Part Fifty

Al Campbell

Spring Bass

By Al Campbell


Something about largemouth bass fishing during the warm days of spring gets me excited. I don't know if it's trying to get over cabin fever or just good fishing that gets me going, but I find myself working on bass flies and dusting off the bass gear long before the ice of winter has abandoned the lakes. In fact, I started tying bass flies so early this year, I'm not sure I'll live long enough to use all of them. It was just another way to enjoy the anticipation springtime bass fishing provides.

I knew it wouldn't be real good fishing before the water warmed up a bit, but I was out there, flogging the water with all the energy I could muster as soon as the ice cleared the lakes. Most springs, I'll get two or three trips in before the water is warm enough to encourage feeding by any self-respecting bass. I don't care, I just want to be there, to try, to work on that feeling that winter is finally over and another short summer is about to begin.

I guess it's about the time the frogs start to appear that fishing starts to improve. Maybe the water is warm enough to turn on the feeding light inside the largemouth's heads or maybe it's the sight of frogs that turns the fish on. I don't really care what does it, as long as the fish decide it's time to feed and they start looking at my flies with a hungry eye.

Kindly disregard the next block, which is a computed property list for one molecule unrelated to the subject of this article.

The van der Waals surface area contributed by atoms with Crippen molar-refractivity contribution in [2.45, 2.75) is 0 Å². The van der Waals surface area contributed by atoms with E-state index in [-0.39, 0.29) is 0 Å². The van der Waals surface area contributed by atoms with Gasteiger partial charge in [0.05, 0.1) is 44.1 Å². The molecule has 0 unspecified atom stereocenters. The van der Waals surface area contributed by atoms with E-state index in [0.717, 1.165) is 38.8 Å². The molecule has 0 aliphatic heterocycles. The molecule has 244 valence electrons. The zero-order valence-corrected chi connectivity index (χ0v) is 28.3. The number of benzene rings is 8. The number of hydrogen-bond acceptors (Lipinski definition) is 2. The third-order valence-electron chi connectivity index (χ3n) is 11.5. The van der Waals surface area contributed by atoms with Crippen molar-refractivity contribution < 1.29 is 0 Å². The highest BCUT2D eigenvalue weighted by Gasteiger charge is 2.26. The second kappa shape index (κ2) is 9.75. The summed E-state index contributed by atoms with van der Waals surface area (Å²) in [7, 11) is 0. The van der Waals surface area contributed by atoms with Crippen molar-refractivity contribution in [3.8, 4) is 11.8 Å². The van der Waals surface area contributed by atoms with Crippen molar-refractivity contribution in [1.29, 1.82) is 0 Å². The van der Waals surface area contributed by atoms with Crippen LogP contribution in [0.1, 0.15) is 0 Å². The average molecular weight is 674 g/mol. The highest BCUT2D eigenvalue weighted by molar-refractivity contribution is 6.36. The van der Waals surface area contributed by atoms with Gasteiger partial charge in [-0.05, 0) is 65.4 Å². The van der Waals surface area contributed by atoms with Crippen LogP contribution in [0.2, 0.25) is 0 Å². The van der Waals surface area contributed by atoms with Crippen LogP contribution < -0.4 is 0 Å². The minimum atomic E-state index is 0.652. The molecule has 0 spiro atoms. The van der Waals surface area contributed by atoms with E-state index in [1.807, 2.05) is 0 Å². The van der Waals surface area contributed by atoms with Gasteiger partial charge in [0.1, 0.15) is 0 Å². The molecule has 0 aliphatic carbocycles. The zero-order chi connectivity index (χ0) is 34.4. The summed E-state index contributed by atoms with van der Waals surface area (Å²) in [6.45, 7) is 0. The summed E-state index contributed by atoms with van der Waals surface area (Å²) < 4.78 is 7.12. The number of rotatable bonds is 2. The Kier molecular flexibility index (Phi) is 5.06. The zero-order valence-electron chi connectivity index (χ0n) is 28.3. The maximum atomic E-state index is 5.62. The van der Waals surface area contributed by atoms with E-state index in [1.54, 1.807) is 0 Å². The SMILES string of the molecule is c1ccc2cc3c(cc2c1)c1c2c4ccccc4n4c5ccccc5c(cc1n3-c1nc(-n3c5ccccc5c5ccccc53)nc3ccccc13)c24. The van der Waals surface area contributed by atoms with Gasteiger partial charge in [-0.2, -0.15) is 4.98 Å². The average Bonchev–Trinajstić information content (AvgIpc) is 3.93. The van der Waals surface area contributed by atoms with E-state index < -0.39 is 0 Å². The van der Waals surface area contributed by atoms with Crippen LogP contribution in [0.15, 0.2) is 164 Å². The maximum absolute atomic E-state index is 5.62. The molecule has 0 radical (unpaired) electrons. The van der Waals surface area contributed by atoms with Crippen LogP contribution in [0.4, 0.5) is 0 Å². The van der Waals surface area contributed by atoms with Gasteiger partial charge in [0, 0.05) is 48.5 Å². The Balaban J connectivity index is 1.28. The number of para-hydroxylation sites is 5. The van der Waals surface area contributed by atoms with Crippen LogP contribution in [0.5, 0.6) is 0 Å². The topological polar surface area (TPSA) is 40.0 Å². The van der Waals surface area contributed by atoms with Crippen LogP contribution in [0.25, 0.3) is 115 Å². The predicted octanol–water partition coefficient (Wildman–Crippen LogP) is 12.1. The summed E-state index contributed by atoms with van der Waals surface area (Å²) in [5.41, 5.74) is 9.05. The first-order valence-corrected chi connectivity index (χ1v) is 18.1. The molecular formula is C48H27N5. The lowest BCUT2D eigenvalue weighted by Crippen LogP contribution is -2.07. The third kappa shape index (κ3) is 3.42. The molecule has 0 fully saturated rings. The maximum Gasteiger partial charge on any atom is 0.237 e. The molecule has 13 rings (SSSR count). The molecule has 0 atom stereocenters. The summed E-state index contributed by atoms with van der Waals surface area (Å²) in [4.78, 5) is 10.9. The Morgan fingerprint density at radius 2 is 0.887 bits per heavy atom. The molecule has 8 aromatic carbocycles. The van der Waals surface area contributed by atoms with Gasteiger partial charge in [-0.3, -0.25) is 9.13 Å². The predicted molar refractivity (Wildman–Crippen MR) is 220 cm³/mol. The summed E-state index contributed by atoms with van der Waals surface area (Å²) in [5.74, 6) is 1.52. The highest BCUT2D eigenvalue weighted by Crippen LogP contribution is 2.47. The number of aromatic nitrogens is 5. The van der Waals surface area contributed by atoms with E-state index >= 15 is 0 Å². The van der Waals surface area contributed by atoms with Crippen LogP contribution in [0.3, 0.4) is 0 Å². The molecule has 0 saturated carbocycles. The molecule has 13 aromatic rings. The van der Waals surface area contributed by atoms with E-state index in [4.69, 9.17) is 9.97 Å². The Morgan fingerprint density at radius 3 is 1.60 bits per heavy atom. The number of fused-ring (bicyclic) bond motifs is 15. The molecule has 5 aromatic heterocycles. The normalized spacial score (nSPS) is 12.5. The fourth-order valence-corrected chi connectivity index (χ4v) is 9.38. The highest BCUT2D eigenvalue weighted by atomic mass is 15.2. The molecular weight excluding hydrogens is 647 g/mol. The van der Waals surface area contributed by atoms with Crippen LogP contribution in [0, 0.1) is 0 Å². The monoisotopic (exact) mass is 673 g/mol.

The first fish to bite are usually small. I'll catch several dozen bass under 15 inches for every one over that length. To me, that's a bonus. Not only are a few big bass hitting; there's plenty of action coming my way in the form of hungry little bass. Heck, after a winter of snuggling the wood stove and trying to stay warm, I'll take all the action I can find.

The shallow bays and flats of smaller lakes tend to be the first places to become productive. As the sun warms these areas, bass move up from the depths to work on their suntans. Oops, it's me working on the suntan; the bass are looking for good places to spawn. If it's a good day for short sleeves, it'll be a good day for bass fishing.